Household Income, Expenditure, and Consumption Survey 2008
Egypt, Arab Rep.
Income/Expenditure/Household Survey [hh/ies]
This series of Egypt Household, Income, Expenditure, and Consumption Surveys (HIECS) was started in 1955. Ten subsequent surveys have been conducted since then in the following years: 1958, 1964, 1974, 1981, 1990, 1995, 1999, 2004, 2008, and 2010.
The Household Income, Expenditure and Consumption Survey (HIECS) is of great importance among other household surveys conducted by statistical agencies in various countries around the world. This survey provides a large amount of data to rely on in measuring the living standards of households and individuals, as well as establishing databases that serve in measuring poverty, designing social assistance programs, and providing necessary weights to compile consumer price indices, considered to be an important indicator to assess inflation.
The survey's main objectives are:
- To identify expenditure levels and patterns of population as well as socio- economic and demographic differentials.
- To estimate the quantities, values of commodities and services consumed by households during the survey period to determine the levels of consumption and estimate the current demand which is important to predict future demands.
- To measure mean household and per-capita expenditure for various expenditure items along with socio-economic correlates.
- To define percentage distribution of expenditure for various items used in compiling consumer price indices which is considered important indicator for measuring inflation.
- To define mean household and per-capita income from different sources.
- To provide data necessary to measure standard of living for households and individuals. Poverty analysis and setting up a basis for social welfare assistance are highly dependent on the results of this survey.
- To provide essential data to measure elasticity which reflects the percentage change in expenditure for various commodity and service groups against the percentage change in total expenditure for the purpose of predicting the levels of expenditure and consumption for different commodity and service items in urban and rural areas.
- To provide data essential for comparing change in expenditure against change in income to measure income elasticity of expenditure.
- To study the relationships between demographic, geographical, housing characteristics of households and their income and expenditure for commodities and services.
- To provide data necessary for national accounts especially in compiling inputs and outputs tables.
- To identify consumers behavior changes among socio-economic groups in urban and rural areas.
- To identify per capita food consumption and its main components of calories, proteins and fats according to its sources and the levels of expenditure in both urban and rural areas.
- To identify the value of expenditure for food according to sources, either from household production or not, in addition to household expenditure for non-food commodities and services.
- To identify distribution of households according to the possession of some appliances and equipment such as (cars, satellites, mobiles ...) in urban and rural areas.
- To identify the percentage distribution of income recipients according to some background variables such as housing conditions, size of household and characteristics of head of household.
Kind of Data
Sample survey data [ssd]
Unit of Analysis
- Household: geographic, social, and economic characteristics of households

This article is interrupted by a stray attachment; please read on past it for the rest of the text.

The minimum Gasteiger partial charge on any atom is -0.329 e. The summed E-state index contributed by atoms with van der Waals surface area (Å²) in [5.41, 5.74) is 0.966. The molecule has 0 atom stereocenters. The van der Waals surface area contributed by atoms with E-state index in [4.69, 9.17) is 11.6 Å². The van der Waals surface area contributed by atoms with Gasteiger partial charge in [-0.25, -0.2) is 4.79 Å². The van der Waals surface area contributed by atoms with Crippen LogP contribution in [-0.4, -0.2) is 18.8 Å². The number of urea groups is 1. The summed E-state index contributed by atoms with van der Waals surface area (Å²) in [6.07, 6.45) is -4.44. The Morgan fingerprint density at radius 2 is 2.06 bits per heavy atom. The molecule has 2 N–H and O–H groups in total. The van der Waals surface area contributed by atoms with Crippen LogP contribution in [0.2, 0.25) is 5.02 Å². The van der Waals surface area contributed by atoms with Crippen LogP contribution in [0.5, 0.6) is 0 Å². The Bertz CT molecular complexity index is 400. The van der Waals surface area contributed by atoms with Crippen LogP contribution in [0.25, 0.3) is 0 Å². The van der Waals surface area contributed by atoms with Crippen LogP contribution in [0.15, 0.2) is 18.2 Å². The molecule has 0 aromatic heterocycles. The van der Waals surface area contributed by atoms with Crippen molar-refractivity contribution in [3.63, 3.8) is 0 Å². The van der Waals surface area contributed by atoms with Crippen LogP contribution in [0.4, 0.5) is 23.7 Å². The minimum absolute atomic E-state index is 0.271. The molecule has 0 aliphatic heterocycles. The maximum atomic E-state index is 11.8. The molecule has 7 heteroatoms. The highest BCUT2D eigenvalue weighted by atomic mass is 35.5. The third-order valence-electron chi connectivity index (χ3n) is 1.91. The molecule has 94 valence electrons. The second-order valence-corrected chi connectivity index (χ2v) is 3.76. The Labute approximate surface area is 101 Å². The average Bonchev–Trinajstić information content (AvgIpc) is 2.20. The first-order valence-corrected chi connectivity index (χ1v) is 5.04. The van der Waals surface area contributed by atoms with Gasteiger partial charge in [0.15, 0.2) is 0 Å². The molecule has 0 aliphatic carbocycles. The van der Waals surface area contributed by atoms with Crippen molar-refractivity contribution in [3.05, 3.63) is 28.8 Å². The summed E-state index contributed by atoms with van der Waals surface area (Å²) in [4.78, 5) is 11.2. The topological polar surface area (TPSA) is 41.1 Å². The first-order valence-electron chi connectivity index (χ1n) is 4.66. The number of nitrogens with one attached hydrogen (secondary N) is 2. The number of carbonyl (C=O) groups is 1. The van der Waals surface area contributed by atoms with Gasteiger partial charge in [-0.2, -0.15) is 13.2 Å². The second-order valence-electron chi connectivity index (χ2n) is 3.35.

- Individual: demographic, education, labor and health characteristics, as well as annual income for household members identified as earners.
Covering a sample of urban and rural areas in all the governorates.
The survey covered a national sample of households and all individuals permanently residing in surveyed households.
Producers and sponsors
Central Agency for Public Mobilization & Statistics
Egypt, Arab Rep.
Economic Research Forum
Arab Republic of Egypt
Funded the study
The 2008/2009 HIECS is a two-stage stratified cluster sample, approximately self-weighted, of nearly 48000 household in urban and rural areas. The main elements of the sampling design are described below.
- Sample Size: It has been deemed important to retain the same sample size of the previous two HIECS rounds. Thus, a sample of about 48000 households has been considered. The justification of maintaining the sample size at this level is to have estimates with levels of precision similar to those of the previous two rounds: therefore trend analysis with the previous two surveys will not be distorted by substantial changes in sampling errors from round to another. In addition, this relatively large national sample implies proportional samples of reasonable sizes for smaller governorates. Nonetheless, oversampling has been introduced to raise the sample size of small governorates to about 1000 households. As a result, reasonably precise estimates could be extracted for those governorates. The oversampling has resulted in a slight increase in the national sample to 48658 households.
- Cluster size: An important lesson learned from the previous two HIECS rounds is that the cluster size applied in both surveys is found to be too large to yield an accepted design effect estimates. The cluster size was 40 households in the 2004-2005 round, descending from 80 households in the 1999-2000 round. The estimates of the design effect (deft) for most survey measures of the latest round were extraordinary large. As a result, the cluster size was decreased to only 19 households (20 households in urban governorates to account for anticipated non-response in those governorate. In view of past experience non-response is almost nil in rural governorates).
A more detailed description of the different sampling stages and allocation of sample across governorates is provided in the Methodology document that is provided as an external resources in both Arabic and English.